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Creating PowerPoint Templates

Learn how to create PowerPoint templates.

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See Also: Create a PowerPoint Template


Introduction
Case Study 1
Case Study 2
Case Study 3
Disclaimer


Introduction

PowerPoint templates are an irony. They are gateways to both excellent and ridiculous presentations, yet many of us want to collect as many templates as we can. They are like fonts because you never have too many. Considering how easy it is to create a template, its surprising that many of us never get down to creating one. And many who do create templates rarely use them, partly because they look so amateur. So, what's the key to creating professionally designed templates? This is more easily explained as a case study. Read on…

All these case studies are fictitious and any resemblance to actual situations is purely coincidental.

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Case Study 1

John works for the Infrastructure Development Authority, and his boss needs to present to a visiting foreign delegation on the benefits of investing in their region, primarily in a new airport. They are certain they need a presentation template that reflects their objectives but they have no idea where to start!

They approach a professional presentation designer. The following thoughts ensue into action:

  1. They choose midnight blue as the background color. Around 75% of presentations today are presented on a blue background. There's a reason behind this choice: blue is the color of the sky and the sea and represents unlimited potential. It also looks good with most other colors and most importantly is also considered conservative.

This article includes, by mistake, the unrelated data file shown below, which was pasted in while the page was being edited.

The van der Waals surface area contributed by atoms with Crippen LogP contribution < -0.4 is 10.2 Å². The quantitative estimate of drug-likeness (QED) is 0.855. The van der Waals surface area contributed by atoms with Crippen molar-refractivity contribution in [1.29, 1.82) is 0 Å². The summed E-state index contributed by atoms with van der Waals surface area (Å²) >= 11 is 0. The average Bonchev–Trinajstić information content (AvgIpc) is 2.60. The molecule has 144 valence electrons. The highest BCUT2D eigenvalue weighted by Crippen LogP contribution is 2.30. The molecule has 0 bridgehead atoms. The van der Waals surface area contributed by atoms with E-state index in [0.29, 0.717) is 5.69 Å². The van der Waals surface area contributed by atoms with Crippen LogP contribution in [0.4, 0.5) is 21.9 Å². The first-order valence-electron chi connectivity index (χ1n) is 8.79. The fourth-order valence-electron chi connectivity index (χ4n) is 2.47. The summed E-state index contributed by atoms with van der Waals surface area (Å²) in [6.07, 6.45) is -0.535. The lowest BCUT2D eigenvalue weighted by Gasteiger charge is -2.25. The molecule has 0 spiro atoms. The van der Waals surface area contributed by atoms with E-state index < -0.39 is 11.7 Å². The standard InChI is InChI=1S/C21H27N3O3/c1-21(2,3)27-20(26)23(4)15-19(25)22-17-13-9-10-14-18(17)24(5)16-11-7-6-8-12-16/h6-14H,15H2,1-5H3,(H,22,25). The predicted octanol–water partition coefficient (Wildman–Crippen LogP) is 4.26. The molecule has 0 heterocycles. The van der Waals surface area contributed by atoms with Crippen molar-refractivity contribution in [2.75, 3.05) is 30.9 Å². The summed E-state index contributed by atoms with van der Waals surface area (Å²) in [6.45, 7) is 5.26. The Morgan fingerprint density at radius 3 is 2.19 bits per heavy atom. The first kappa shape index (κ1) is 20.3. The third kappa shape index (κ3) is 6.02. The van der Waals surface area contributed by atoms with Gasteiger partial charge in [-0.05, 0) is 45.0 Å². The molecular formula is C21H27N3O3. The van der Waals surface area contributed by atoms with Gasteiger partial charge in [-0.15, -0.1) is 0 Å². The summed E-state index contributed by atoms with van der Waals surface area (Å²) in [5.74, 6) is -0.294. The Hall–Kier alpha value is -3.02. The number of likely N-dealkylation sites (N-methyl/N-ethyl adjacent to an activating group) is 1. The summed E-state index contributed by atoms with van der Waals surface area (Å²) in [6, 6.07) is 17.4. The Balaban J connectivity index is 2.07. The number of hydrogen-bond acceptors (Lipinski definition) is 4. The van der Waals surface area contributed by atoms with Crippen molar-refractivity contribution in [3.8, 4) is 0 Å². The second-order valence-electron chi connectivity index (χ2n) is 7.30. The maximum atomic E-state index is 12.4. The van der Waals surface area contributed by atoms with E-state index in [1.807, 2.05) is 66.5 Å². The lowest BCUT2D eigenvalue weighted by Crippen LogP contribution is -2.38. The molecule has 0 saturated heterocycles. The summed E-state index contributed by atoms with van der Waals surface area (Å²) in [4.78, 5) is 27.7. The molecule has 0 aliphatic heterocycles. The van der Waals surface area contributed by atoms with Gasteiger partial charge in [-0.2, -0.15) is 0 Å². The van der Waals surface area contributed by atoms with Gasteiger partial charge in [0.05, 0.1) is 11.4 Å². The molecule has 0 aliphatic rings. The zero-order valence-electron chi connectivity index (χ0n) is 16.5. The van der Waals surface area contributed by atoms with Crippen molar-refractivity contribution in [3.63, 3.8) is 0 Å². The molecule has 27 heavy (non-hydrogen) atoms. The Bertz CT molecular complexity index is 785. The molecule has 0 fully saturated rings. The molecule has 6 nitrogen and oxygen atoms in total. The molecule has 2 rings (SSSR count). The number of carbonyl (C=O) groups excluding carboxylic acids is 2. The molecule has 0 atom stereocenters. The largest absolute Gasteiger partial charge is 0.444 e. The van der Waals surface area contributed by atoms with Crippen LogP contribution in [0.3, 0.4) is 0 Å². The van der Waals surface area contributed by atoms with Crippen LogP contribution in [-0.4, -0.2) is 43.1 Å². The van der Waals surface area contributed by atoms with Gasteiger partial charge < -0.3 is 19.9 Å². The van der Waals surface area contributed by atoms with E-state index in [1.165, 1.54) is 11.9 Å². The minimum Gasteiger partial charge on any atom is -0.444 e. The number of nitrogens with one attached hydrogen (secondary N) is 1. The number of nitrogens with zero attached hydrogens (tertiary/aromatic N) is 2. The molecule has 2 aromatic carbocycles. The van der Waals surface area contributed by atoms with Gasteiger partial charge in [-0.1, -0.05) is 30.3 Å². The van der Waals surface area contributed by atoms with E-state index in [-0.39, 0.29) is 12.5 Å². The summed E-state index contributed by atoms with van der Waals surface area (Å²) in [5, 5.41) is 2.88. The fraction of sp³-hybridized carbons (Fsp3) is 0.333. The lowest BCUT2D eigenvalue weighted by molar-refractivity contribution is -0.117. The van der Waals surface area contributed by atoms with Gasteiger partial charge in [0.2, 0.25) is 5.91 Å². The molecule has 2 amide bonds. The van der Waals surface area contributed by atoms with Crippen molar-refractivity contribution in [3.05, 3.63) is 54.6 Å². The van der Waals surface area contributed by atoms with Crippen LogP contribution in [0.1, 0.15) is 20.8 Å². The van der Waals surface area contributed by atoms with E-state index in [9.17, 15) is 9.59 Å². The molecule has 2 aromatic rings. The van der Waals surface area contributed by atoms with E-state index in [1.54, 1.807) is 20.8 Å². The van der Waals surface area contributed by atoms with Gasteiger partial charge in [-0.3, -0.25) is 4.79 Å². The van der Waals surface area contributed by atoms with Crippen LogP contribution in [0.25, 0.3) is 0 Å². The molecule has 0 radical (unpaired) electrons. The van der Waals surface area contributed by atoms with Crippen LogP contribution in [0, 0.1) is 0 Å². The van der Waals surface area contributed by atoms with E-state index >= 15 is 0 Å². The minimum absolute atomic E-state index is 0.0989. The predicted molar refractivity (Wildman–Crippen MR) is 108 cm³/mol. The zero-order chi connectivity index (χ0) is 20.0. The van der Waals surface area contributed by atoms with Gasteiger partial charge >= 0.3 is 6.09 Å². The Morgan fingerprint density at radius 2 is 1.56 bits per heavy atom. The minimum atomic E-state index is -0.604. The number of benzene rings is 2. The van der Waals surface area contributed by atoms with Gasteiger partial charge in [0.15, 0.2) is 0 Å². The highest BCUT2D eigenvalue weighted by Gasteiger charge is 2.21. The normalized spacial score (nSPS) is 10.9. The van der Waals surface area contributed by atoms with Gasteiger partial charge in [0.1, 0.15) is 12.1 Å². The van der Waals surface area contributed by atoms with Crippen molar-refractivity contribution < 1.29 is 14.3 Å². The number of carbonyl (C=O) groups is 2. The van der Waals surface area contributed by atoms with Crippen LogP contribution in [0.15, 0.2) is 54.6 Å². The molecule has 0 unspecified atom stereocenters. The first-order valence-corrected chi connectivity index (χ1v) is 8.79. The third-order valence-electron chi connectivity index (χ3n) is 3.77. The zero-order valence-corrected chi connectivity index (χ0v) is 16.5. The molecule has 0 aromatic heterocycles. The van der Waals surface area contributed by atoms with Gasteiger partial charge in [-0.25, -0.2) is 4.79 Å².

2. The background used is a textured fill design from Corel PhotoPaint. If you're using the same application, create a new 1076 x 768 pixels blank image, choose the Edit | Fill option, and choose a textured blue fill.
  3. A nice aeroplane image was found in Hemera's excellent Photo Objects collection. The program allowed export with alpha channels intact, which is great if you're using a professional image editor like Adobe Photoshop, Corel PhotoPAINT, or Paint Shop Pro.
  4. The aeroplane image was imported into PhotoPAINT to be superimposed over our textured fill. The program's excellent interactive transparency tool was used to blend it into a complete composition. The final image was flattened and exported to a JPG image with no compression applied.
  5. In PowerPoint 2000, choose to create a blank presentation. Go to the View | Slide Master option, and then, choose the Format | Background option. Choose the Picture tab, and browse to wherever you saved your background image.
  6. Now, select the text boxes and select a suitable typeface, and also change the text color to white.
  7. Go to the Insert | Title Master option, and repeat steps to input your background and change text attributes.
  8. Choose the View | Normal option. Doing so brings you back to the default, Normal view.
  9. Next, choose the File | Save As option. In the resultant dialog box choose Design Template (*.pot)' in the Save As Type drop-down menu.
  10. Save your presentation template.

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Case Study 2

Anita has been a frequent creator of her own custom templates. Presently, she's installed the new PowerPoint 2002 and would like to use its Multiple Masters feature to create a template that offers more backgrounds and layouts. Yet, she doesn't know where to start.

She manages to convince Rex, the resident geek to help her out. This is how they proceed:

  1. Follow the first four steps under Case Study 1 to create a distinctive identity for your template.